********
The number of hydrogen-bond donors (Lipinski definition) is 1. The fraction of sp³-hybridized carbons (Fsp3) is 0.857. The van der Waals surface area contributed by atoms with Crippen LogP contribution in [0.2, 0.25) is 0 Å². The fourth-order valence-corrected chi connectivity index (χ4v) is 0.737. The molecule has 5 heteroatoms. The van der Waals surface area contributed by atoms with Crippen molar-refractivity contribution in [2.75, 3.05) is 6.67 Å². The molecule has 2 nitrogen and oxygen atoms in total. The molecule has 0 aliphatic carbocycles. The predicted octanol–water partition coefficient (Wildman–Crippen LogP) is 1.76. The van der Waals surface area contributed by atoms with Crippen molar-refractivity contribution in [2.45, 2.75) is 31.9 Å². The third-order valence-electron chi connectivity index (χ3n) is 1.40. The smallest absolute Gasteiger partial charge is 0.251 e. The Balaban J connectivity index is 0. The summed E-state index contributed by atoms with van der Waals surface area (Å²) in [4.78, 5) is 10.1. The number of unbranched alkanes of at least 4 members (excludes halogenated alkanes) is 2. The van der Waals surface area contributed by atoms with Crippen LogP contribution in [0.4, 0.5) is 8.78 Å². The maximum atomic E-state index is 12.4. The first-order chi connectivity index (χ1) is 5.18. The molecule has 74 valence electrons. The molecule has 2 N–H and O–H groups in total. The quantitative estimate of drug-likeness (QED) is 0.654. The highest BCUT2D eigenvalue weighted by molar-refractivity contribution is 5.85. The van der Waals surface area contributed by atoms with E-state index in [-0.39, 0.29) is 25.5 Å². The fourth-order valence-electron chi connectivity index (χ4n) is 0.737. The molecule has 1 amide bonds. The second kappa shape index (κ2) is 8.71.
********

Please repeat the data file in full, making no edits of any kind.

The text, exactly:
The number of hydrogen-bond donors (Lipinski definition) is 1. The fraction of sp³-hybridized carbons (Fsp3) is 0.857. The van der Waals surface area contributed by atoms with Crippen LogP contribution in [0.2, 0.25) is 0 Å². The fourth-order valence-corrected chi connectivity index (χ4v) is 0.737. The molecule has 5 heteroatoms. The van der Waals surface area contributed by atoms with Crippen molar-refractivity contribution in [2.75, 3.05) is 6.67 Å². The molecule has 2 nitrogen and oxygen atoms in total. The molecule has 0 aliphatic carbocycles. The predicted octanol–water partition coefficient (Wildman–Crippen LogP) is 1.76. The van der Waals surface area contributed by atoms with Crippen molar-refractivity contribution in [2.45, 2.75) is 31.9 Å². The third-order valence-electron chi connectivity index (χ3n) is 1.40. The smallest absolute Gasteiger partial charge is 0.251 e. The Balaban J connectivity index is 0. The summed E-state index contributed by atoms with van der Waals surface area (Å²) in [4.78, 5) is 10.1. The number of unbranched alkanes of at least 4 members (excludes halogenated alkanes) is 2. The van der Waals surface area contributed by atoms with Crippen LogP contribution in [0.4, 0.5) is 8.78 Å². The maximum atomic E-state index is 12.4. The first-order chi connectivity index (χ1) is 5.18. The molecule has 74 valence electrons. The molecule has 2 N–H and O–H groups in total. The quantitative estimate of drug-likeness (QED) is 0.654. The highest BCUT2D eigenvalue weighted by molar-refractivity contribution is 5.85. The van der Waals surface area contributed by atoms with E-state index in [-0.39, 0.29) is 25.5 Å². The fourth-order valence-electron chi connectivity index (χ4n) is 0.737. The molecule has 1 amide bonds. The second kappa shape index (κ2) is 8.71.